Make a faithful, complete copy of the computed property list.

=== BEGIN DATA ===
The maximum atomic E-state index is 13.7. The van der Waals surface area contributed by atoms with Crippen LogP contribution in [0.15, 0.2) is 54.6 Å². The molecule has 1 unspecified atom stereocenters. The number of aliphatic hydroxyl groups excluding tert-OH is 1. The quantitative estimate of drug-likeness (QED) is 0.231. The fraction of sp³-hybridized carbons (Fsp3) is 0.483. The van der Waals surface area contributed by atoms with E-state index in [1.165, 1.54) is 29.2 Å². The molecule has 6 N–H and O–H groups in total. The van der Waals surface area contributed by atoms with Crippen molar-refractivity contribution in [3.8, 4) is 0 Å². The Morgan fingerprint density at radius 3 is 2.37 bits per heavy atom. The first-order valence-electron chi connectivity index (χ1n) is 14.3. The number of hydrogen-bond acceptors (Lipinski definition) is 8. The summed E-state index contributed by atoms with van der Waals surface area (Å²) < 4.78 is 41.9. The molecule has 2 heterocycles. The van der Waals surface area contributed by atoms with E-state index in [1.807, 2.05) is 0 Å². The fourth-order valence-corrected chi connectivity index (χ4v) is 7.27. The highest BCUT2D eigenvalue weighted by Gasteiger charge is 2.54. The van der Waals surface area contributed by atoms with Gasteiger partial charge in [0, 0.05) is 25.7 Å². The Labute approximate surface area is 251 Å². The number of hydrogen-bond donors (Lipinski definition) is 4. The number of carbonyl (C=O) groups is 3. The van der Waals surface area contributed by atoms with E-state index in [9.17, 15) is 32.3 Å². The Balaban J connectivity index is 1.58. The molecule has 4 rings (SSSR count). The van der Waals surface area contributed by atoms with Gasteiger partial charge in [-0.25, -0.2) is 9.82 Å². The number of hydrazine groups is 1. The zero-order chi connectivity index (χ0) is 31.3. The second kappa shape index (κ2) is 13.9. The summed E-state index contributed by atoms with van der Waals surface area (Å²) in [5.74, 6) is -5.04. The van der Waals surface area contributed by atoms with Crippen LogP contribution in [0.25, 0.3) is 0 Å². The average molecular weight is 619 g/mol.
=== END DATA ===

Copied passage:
The maximum atomic E-state index is 13.7. The van der Waals surface area contributed by atoms with Crippen LogP contribution in [0.15, 0.2) is 54.6 Å². The molecule has 1 unspecified atom stereocenters. The number of aliphatic hydroxyl groups excluding tert-OH is 1. The quantitative estimate of drug-likeness (QED) is 0.231. The fraction of sp³-hybridized carbons (Fsp3) is 0.483. The van der Waals surface area contributed by atoms with E-state index in [1.165, 1.54) is 29.2 Å². The molecule has 6 N–H and O–H groups in total. The van der Waals surface area contributed by atoms with Crippen molar-refractivity contribution in [3.8, 4) is 0 Å². The Morgan fingerprint density at radius 3 is 2.37 bits per heavy atom. The first-order valence-electron chi connectivity index (χ1n) is 14.3. The number of hydrogen-bond acceptors (Lipinski definition) is 8. The summed E-state index contributed by atoms with van der Waals surface area (Å²) < 4.78 is 41.9. The molecule has 2 heterocycles. The van der Waals surface area contributed by atoms with E-state index in [1.807, 2.05) is 0 Å². The fourth-order valence-corrected chi connectivity index (χ4v) is 7.27. The highest BCUT2D eigenvalue weighted by Gasteiger charge is 2.54. The van der Waals surface area contributed by atoms with Gasteiger partial charge in [0, 0.05) is 25.7 Å². The Labute approximate surface area is 251 Å². The number of hydrogen-bond donors (Lipinski definition) is 4. The number of carbonyl (C=O) groups is 3. The van der Waals surface area contributed by atoms with E-state index in [9.17, 15) is 32.3 Å². The Balaban J connectivity index is 1.58. The molecule has 4 rings (SSSR count). The van der Waals surface area contributed by atoms with Gasteiger partial charge in [-0.25, -0.2) is 9.82 Å². The number of hydrazine groups is 1. The zero-order chi connectivity index (χ0) is 31.3. The second kappa shape index (κ2) is 13.9. The summed E-state index contributed by atoms with van der Waals surface area (Å²) in [5.74, 6) is -5.04. The van der Waals surface area contributed by atoms with Crippen LogP contribution in [0.25, 0.3) is 0 Å². The average molecular weight is 619 g/mol.